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2022 in review: The Mariners’ Photographers’ Top Photos

This past year was amazing at The Mariners’ Museum and Park. We opened Lil’ Mariners’ Play Zone, started the process of reopening Mariners’ Lake to members and student groups, began reimagining our Exploration Gallery, made considerable strides in the Monitor conservation project, launched a new website, completed a grant to photograph the Peter Ifland Collection of navigational instruments, and so much more. 

On top of the spectacular behind-the-scenes work the entire Museum team has done, we were lucky enough to invite the community back for our Evening Lecture Series, Sips & Trips, and The Mariners’ Fall Festival. All were phenomenal returns of our favorite events presented with new spins. Not to mention the welcome sense of normality that they brought. 

If you’ve been reading our blog for a while or following us on social media, then you know Amanda and I were there through it all with our cameras. And that means it’s that time of year, once again, to take a look back at our top 10 favorite photos from 2022. We had many choices with so much happening and more than 10,000 finished images between us. 

Without further ado, please enjoy our third annual Favorite Photos Review. Kick us off, Amanda! 


Hello again, friends! We always say, “This year went by so fast!” But with all the activities and events of 2022, that might be the understatement of the decade. 

My selection of images this year is a bit different than years prior. I know you’re used to seeing pretty sunsets and landscapes. However, most of this year’s photos are more of what I consider “working” photos. The year 2022 was soooo insanely busy for us; 99% of all my pictures came from assignments. 

But don’t worry! I’ll ease you into it so it won’t feel like such a stark contrast. You’ll hardly notice by the end! Promise! 🙂 
Let’s start with a photo where I did get to be a little creative. It’s the only image from my selections that wasn’t from a direct assignment. 

Long Shadows and Lovely Light
Fall foliage in the courtyard.
Fall foliage in the courtyard. Photo: Amanda Shields/The Mariners’ Museum and Park.

I love this tree! 

It’s a Japanese Maple that sits in our inner courtyard, and I pass it daily. There are benefits to being in the same place for many years. One learns the seasons of peak bloom and change. For example, I know that many of the flowers and flowering trees in the front of the Museum bloom in late March to mid-April. The courtyard flowers typically bloom from April to May, and the tree leaves in Mariners’ Park change in stages from early to late November. Toward the end of November, the leaves on this beautiful maple tree turn a fiery red! And every single year, I wait oh so impatiently to see it!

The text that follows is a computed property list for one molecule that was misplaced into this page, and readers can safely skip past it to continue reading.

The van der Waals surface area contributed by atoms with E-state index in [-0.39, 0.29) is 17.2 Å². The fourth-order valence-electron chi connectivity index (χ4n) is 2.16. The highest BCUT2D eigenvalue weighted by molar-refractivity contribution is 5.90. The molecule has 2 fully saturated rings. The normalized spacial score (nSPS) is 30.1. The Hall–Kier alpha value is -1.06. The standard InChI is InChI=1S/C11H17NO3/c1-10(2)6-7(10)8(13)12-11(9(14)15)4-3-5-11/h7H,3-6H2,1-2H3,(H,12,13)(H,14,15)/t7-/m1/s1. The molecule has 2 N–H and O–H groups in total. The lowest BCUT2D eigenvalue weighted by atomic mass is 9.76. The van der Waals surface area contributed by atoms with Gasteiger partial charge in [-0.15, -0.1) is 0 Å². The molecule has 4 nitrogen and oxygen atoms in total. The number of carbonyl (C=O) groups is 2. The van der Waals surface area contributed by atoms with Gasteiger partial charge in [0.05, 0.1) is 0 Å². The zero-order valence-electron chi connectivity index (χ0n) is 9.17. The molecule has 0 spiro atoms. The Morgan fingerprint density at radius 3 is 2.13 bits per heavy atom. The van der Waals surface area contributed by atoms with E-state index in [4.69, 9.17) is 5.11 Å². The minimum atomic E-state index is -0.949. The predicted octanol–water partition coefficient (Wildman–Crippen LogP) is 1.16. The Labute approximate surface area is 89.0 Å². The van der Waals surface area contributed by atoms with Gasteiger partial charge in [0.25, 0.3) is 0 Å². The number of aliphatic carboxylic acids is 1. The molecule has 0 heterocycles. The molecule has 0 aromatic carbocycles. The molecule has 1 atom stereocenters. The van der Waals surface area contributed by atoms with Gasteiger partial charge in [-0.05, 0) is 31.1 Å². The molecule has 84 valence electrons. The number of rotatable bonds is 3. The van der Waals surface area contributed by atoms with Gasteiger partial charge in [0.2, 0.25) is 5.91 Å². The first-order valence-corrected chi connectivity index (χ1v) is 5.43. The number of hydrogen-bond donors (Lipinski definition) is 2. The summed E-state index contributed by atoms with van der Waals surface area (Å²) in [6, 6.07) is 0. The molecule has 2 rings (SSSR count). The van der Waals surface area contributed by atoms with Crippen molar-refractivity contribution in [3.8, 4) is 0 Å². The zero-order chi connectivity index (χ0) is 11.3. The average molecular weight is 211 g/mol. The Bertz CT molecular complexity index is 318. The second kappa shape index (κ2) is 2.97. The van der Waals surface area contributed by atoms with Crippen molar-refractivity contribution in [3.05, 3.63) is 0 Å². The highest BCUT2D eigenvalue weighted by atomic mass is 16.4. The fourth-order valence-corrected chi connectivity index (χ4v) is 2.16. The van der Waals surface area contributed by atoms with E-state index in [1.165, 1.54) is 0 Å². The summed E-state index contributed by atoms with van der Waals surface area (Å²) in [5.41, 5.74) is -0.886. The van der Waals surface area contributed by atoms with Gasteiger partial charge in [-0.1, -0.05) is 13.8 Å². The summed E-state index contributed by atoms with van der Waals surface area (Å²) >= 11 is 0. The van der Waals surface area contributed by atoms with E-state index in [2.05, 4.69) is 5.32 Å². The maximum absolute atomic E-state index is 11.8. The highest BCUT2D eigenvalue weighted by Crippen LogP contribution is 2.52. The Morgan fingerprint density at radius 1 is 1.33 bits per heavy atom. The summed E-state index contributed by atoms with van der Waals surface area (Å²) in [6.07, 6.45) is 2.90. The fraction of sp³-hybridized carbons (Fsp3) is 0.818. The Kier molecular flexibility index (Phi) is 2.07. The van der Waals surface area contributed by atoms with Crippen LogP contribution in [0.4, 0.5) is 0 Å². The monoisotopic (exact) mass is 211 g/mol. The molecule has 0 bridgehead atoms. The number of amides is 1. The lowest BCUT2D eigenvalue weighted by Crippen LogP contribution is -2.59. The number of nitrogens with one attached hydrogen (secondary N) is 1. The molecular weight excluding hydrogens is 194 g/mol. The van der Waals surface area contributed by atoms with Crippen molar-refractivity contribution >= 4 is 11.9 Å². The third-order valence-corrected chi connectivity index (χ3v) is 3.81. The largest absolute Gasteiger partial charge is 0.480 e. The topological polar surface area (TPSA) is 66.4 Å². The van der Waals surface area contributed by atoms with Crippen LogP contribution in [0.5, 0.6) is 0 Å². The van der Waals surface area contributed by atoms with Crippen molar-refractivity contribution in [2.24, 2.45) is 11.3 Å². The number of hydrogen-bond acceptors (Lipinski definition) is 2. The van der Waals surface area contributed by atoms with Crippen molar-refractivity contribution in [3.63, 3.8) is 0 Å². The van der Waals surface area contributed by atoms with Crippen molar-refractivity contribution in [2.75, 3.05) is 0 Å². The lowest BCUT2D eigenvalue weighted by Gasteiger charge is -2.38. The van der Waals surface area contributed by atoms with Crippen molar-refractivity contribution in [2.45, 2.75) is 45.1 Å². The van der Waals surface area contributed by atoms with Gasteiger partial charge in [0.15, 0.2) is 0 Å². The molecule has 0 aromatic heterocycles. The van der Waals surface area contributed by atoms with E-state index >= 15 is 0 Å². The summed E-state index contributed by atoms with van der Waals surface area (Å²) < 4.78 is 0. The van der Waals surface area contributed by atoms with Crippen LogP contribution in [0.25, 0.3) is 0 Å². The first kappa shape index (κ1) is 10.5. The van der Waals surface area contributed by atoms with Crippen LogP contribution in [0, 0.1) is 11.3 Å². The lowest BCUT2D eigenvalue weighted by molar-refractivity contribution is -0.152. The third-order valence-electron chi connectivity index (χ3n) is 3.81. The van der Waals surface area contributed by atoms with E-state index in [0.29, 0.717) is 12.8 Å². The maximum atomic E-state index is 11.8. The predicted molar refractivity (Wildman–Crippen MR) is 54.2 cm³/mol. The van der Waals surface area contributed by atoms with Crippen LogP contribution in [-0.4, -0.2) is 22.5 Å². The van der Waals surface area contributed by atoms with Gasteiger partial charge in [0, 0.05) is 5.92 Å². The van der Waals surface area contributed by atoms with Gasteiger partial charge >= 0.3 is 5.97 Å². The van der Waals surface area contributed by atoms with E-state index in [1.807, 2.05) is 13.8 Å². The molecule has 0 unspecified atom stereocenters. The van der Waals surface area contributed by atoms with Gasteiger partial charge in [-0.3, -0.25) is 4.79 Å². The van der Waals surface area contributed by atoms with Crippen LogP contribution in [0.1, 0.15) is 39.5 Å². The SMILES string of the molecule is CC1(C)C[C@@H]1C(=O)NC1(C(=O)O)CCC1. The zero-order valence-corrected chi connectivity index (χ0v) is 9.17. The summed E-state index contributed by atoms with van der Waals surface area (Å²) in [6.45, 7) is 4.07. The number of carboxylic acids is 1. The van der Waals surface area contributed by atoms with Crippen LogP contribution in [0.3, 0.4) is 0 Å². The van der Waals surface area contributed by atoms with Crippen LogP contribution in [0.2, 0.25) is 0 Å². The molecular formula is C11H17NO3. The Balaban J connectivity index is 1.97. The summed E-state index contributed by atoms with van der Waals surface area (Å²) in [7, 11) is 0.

This year, I was afraid I would miss its peak foliage over the Thanksgiving holiday. But when I returned to work, there it was, glowing proudly! It was the first thing I noticed when I entered the courtyard to get to my office that morning. I literally squealed with excitement! 

Now, I had to wait for the sun. Sooo much waiting in nature photography! 

When the light was right, I first noticed the long shadows in the late afternoon sun, and I knew I wanted that front and center. Then it was a matter of composition. The colonnade framing it and the touch of sun flare popping out from behind the leaves balanced it all together. For two days, I took multiple photos with multiple angles, some higher or lower, more to the left or right. I zoomed in or out. I went out a little earlier on the second day. And after much deliberation, this one is my pick! 

In the end, this was one of the first images from the first day. That’s almost always how it works in photography. You get the right shot once you’ve examined the scene, know what you want to capture, figured out how to shoot it, and are precise in making it. However, once you start OVERthinking it, the image never turns out how you saw it in your mind’s eye. 


One of the big projects this past year was remodeling the Huntington Room, one of our event spaces. The old room had a small exhibit space dedicated to Anna Hyatt Huntington and her sculptures. Our crew dismantled that exhibit space as part of the refresh.